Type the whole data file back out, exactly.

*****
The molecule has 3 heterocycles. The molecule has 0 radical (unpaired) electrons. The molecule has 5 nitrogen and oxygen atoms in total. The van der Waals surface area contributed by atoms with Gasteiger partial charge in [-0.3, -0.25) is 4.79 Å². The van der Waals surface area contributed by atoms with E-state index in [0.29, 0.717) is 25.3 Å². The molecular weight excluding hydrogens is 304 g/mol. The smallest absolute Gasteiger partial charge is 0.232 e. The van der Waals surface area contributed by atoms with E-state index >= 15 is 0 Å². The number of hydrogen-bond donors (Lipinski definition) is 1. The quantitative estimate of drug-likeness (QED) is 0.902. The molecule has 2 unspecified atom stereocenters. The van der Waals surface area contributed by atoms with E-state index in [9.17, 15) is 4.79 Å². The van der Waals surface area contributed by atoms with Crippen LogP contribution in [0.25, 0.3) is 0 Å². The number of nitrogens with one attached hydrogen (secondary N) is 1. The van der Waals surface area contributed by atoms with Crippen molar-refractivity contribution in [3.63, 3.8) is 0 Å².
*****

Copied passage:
The molecule has 3 heterocycles. The molecule has 0 radical (unpaired) electrons. The molecule has 5 nitrogen and oxygen atoms in total. The van der Waals surface area contributed by atoms with Gasteiger partial charge in [-0.3, -0.25) is 4.79 Å². The van der Waals surface area contributed by atoms with E-state index in [0.29, 0.717) is 25.3 Å². The molecular weight excluding hydrogens is 304 g/mol. The smallest absolute Gasteiger partial charge is 0.232 e. The van der Waals surface area contributed by atoms with E-state index >= 15 is 0 Å². The number of hydrogen-bond donors (Lipinski definition) is 1. The quantitative estimate of drug-likeness (QED) is 0.902. The molecule has 2 unspecified atom stereocenters. The van der Waals surface area contributed by atoms with E-state index in [9.17, 15) is 4.79 Å². The van der Waals surface area contributed by atoms with Crippen LogP contribution in [0.25, 0.3) is 0 Å². The number of nitrogens with one attached hydrogen (secondary N) is 1. The van der Waals surface area contributed by atoms with Crippen molar-refractivity contribution in [3.63, 3.8) is 0 Å².